Sunday, August 21, 2016

Does Foreigners' Fixation with Efficiency Weaken Legal Institutions in Developing Countries?

The author's friend sent him a package across the world that happened to arrive at the Iringa post office today.  The post office staff was kind enough to send the author a text message to notify him of the arrival.  But when the author showed up to the post office this morning to pick up the parcel, he was shown the box (which appears to have arrived in one piece and without much external visual damage) but was told that he cannot take the box home just yet.  "Please come back maybe sometime between next Monday and Friday.  We need to send the package over to the Revenue Authority for examination first," the postal staff said.

Never mind the possibility that "examination" of parcel contents at the Revenue Authority is very much subject for stealing of potentially valuable contents, or the fact that "sometime between next Monday and Friday" is a ridiculously long and imprecise period of waiting time, the author is rather ashamed of himself, rather than anything the post office staff did or said.  In response to being told that the box cannot go home with him, the author nonchalantly said, "how much do you want me to pay to take my package?"  The idea of paying some money so he does not have to wait another five days sounded instinctively rational.

And in all honestly, bribing the post office staff probably would not have costed all that much. given how little the staff must be paid for their regular work.  As such, it was all the more impressive when the staff refused the offer for money and responded that he needed to follow procedures for parcel examinations.  For once, this foreigner's shameless desire to go above written legal procedures by greasing someone's palms was met with refusal from someone who is rather righteous.  Given just how often the author resorts to bribing to get past uniformed bureaucrats of all kinds, the post office staff's behavior was a pleasant surprise.

The pleasantness of the surprise is all the much stronger considering the urge to bypass complex procedures with bribes is a universal phenomenon.  Especially in developing countries with weak sense of legal accountability, money is often preferred over enforcement of rules.  Entire companies are started in the developing world are started based on the premise that lower legal standards lead to significant reduction in costs related to labor, environmental protection, and government regulation.  Some in these destinations even actively seek bribes and assist foreigners with breaking beneficial rules.

The reason that foreigners have the urge to bribe is not so much that they want to show off how large sums of cash they have allows them to do anything they want (although many secretly harbor such egotistical beliefs), but it is just that the rules are so cumbersome in completely inhumane ways.  The rules as normally applied is so slow that it is almost as if the enforcers of those rules are inadvertently (or consciously, by justifying inefficiency with "I am just following the rules") asking for bribes to be paid so that the rules can be disregarded.  The parcel at the post office very much may have been one of those situations.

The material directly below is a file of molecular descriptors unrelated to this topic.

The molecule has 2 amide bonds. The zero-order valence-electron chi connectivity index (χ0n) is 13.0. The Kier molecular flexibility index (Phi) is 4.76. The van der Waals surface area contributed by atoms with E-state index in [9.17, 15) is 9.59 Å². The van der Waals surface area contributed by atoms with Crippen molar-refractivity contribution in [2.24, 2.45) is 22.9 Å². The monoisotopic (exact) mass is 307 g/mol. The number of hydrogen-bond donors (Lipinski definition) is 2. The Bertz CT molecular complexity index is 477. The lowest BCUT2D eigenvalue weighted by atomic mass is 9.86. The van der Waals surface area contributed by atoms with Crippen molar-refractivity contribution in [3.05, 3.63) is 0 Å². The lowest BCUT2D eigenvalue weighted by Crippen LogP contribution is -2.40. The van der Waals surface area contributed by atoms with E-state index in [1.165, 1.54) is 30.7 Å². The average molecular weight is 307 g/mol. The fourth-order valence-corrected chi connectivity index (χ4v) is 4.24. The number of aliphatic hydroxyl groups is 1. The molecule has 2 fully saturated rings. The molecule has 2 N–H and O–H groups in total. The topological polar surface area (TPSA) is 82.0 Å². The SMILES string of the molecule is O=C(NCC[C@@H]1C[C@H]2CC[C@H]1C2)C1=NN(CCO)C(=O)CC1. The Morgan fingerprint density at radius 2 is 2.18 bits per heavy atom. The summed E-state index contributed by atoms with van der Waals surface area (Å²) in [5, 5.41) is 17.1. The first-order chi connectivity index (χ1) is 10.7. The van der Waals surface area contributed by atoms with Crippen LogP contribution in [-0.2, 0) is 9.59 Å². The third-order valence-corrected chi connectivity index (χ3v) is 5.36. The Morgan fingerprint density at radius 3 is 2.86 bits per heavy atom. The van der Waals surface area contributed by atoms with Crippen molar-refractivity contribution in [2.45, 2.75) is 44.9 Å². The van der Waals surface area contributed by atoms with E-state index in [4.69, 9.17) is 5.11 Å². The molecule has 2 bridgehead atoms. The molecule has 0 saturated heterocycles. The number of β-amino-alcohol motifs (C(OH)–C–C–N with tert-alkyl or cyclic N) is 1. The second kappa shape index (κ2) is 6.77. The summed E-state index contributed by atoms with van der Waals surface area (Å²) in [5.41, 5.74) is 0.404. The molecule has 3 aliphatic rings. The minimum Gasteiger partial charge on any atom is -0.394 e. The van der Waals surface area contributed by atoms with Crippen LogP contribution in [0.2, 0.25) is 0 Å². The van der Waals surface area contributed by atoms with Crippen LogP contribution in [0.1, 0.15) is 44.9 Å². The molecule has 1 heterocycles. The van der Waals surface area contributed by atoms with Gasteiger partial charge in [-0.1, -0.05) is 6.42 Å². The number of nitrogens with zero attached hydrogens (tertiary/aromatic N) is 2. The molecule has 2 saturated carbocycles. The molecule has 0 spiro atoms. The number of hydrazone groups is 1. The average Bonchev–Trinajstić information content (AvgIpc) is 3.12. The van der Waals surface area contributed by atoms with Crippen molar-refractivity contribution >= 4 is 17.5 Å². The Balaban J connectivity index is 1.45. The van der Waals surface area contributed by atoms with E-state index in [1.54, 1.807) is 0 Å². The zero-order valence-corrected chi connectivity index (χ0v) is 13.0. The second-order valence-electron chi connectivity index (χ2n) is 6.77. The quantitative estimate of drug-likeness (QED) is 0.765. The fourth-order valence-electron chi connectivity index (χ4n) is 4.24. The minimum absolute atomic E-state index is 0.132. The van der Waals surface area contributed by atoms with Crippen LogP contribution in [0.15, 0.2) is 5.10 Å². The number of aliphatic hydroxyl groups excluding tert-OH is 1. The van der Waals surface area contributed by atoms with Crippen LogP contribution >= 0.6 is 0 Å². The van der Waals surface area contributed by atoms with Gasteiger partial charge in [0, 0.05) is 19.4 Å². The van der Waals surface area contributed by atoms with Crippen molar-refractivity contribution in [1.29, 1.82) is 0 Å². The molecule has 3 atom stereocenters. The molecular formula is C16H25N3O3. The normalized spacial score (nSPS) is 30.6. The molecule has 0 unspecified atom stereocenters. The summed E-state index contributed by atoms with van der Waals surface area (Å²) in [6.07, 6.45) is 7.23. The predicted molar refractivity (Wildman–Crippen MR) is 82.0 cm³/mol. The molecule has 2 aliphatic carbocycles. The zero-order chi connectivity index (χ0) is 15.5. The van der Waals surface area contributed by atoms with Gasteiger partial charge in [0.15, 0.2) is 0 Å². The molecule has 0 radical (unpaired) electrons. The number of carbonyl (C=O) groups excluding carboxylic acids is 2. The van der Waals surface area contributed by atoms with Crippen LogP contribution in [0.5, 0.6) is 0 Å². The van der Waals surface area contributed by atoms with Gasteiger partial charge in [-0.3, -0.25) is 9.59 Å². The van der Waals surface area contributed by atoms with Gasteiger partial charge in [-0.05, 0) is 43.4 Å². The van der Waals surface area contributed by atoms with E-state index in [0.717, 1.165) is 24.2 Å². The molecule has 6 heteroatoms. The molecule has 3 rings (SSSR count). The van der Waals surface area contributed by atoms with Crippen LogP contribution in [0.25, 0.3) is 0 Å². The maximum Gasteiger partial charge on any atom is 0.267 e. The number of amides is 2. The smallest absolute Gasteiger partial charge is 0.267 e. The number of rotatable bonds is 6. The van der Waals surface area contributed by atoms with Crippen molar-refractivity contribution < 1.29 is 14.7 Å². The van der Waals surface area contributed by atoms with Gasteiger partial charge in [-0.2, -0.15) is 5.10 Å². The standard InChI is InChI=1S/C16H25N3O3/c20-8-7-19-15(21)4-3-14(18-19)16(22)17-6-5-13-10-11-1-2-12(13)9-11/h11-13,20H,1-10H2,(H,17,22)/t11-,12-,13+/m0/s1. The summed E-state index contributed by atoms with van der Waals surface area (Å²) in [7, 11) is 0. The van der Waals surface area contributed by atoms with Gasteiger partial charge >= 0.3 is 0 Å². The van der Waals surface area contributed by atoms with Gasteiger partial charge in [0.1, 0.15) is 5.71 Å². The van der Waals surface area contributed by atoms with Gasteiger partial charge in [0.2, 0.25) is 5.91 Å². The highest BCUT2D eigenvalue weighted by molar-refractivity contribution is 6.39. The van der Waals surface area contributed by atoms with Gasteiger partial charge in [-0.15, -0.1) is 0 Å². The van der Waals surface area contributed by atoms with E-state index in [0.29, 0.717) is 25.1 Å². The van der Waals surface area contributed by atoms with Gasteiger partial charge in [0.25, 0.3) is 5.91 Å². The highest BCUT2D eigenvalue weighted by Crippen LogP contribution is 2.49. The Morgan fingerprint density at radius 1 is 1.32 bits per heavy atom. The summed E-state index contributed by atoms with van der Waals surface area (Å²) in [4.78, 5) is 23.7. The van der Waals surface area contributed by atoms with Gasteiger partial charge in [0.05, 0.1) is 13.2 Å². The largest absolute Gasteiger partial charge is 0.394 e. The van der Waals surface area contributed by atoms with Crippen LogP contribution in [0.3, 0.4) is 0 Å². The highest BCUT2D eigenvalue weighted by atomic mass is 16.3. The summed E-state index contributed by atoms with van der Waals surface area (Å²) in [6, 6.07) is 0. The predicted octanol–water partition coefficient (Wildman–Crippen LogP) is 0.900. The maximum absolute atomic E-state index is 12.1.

Foreigners, used to everyday convenience at home, justifiably expect the same anywhere they go.  More often than not, as investors and donors propping up local economies, they expect preferential treatment when it comes to bureaucratic procedures.  When they do not get what they expect, they quick resort to bribes.  As a more diverse set of investors with more money shows up and more of them expect healthy returns on their investments, there are even more opportunities for bureaucrats to be offered more money to speed things up.  It gives even more incentive for locals in uniform to overlook rules for quick profits.

Given increased opportunities for corruption, it is unlikely that providing greater benefits for bureaucrats will sufficiently deter them from ignoring rules for money.  Indeed, if an optimistic view of economic development is taken, salaries of bureaucrats will not be able to catch up with continuing rush of foreigners investing in the developing world.  The governments will simply not have that much revenue to keep paying higher and higher wages, against competing foreign business interests who will resort to greater and greater financial enticement to have the bureaucrats on their side and simultaneously work against their competitors.

The solution instead is making the bureaucracy and laws as lean and streamlined as possible.  Fewer procedures to complete one task means fewer bureaucrats who can succumb to the urges of corruption.  It also means less waiting time for the moneyed foreigners seeking the service in the first place.  If they are satisfied with the process as it is, they will have no reason to bribe.  The post office case is illustrative: if the author did not get a text message until the package has already been inspected, he would not have sought to bribe.  Better yet, if the "examination" is done at the border already, the parcel need not sit in the local post office for an extra week, subject to further damages.

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